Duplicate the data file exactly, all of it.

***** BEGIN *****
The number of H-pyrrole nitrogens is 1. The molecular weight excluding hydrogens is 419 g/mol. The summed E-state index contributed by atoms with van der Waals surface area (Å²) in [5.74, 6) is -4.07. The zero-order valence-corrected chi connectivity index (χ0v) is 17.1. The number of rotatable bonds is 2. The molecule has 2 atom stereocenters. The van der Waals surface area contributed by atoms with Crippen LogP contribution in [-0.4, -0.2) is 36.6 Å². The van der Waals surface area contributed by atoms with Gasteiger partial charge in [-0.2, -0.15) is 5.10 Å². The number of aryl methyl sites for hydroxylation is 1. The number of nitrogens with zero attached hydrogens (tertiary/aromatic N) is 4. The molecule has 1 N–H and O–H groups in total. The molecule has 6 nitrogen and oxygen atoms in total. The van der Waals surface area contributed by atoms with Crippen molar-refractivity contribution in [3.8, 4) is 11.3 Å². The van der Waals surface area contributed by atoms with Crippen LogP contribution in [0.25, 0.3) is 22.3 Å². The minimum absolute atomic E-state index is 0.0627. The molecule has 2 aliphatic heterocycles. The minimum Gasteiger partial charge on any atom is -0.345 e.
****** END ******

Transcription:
The number of H-pyrrole nitrogens is 1. The molecular weight excluding hydrogens is 419 g/mol. The summed E-state index contributed by atoms with van der Waals surface area (Å²) in [5.74, 6) is -4.07. The zero-order valence-corrected chi connectivity index (χ0v) is 17.1. The number of rotatable bonds is 2. The molecule has 2 atom stereocenters. The van der Waals surface area contributed by atoms with Crippen LogP contribution in [-0.4, -0.2) is 36.6 Å². The van der Waals surface area contributed by atoms with Gasteiger partial charge in [-0.2, -0.15) is 5.10 Å². The number of aryl methyl sites for hydroxylation is 1. The number of nitrogens with zero attached hydrogens (tertiary/aromatic N) is 4. The molecule has 1 N–H and O–H groups in total. The molecule has 6 nitrogen and oxygen atoms in total. The van der Waals surface area contributed by atoms with Crippen molar-refractivity contribution in [3.8, 4) is 11.3 Å². The van der Waals surface area contributed by atoms with Crippen LogP contribution in [0.25, 0.3) is 22.3 Å². The minimum absolute atomic E-state index is 0.0627. The molecule has 2 aliphatic heterocycles. The minimum Gasteiger partial charge on any atom is -0.345 e.